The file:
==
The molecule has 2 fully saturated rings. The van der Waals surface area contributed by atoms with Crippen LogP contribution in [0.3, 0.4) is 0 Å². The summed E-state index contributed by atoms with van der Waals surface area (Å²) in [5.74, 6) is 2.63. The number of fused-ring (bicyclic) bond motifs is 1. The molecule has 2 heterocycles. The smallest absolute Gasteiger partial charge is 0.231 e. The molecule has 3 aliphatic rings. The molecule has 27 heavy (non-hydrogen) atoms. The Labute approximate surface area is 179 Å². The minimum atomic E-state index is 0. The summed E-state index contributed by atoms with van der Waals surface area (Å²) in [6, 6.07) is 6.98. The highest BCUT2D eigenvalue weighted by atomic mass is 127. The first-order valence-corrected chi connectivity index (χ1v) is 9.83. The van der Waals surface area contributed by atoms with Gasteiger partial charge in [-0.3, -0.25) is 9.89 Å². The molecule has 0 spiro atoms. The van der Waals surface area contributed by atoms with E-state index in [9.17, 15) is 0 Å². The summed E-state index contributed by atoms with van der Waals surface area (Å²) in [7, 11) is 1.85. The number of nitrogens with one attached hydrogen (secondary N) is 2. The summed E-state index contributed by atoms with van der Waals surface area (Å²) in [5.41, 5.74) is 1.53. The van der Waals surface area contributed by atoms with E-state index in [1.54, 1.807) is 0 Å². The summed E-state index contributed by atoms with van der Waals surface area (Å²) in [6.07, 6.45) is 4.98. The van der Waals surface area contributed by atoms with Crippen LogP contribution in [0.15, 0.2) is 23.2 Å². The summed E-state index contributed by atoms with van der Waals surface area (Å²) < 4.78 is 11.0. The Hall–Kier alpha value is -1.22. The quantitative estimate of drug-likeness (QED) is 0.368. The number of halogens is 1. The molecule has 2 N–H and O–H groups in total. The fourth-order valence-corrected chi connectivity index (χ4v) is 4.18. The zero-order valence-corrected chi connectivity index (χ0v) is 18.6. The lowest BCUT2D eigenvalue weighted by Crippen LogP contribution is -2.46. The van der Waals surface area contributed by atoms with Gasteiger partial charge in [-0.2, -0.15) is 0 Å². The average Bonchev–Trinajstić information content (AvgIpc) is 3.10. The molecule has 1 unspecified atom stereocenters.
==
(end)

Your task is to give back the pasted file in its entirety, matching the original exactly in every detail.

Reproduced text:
The molecule has 2 fully saturated rings. The van der Waals surface area contributed by atoms with Crippen LogP contribution in [0.3, 0.4) is 0 Å². The summed E-state index contributed by atoms with van der Waals surface area (Å²) in [5.74, 6) is 2.63. The number of fused-ring (bicyclic) bond motifs is 1. The molecule has 2 heterocycles. The smallest absolute Gasteiger partial charge is 0.231 e. The molecule has 3 aliphatic rings. The molecule has 27 heavy (non-hydrogen) atoms. The Labute approximate surface area is 179 Å². The minimum atomic E-state index is 0. The summed E-state index contributed by atoms with van der Waals surface area (Å²) in [6, 6.07) is 6.98. The highest BCUT2D eigenvalue weighted by atomic mass is 127. The first-order valence-corrected chi connectivity index (χ1v) is 9.83. The van der Waals surface area contributed by atoms with Gasteiger partial charge in [-0.3, -0.25) is 9.89 Å². The molecule has 0 spiro atoms. The van der Waals surface area contributed by atoms with E-state index in [9.17, 15) is 0 Å². The summed E-state index contributed by atoms with van der Waals surface area (Å²) in [7, 11) is 1.85. The number of nitrogens with one attached hydrogen (secondary N) is 2. The summed E-state index contributed by atoms with van der Waals surface area (Å²) in [5.41, 5.74) is 1.53. The van der Waals surface area contributed by atoms with E-state index in [1.54, 1.807) is 0 Å². The summed E-state index contributed by atoms with van der Waals surface area (Å²) in [6.07, 6.45) is 4.98. The van der Waals surface area contributed by atoms with Crippen LogP contribution in [0.15, 0.2) is 23.2 Å². The summed E-state index contributed by atoms with van der Waals surface area (Å²) < 4.78 is 11.0. The Hall–Kier alpha value is -1.22. The quantitative estimate of drug-likeness (QED) is 0.368. The number of halogens is 1. The molecule has 2 N–H and O–H groups in total. The fourth-order valence-corrected chi connectivity index (χ4v) is 4.18. The zero-order valence-corrected chi connectivity index (χ0v) is 18.6. The lowest BCUT2D eigenvalue weighted by Crippen LogP contribution is -2.46. The van der Waals surface area contributed by atoms with Gasteiger partial charge in [-0.2, -0.15) is 0 Å². The average Bonchev–Trinajstić information content (AvgIpc) is 3.10. The molecule has 1 unspecified atom stereocenters.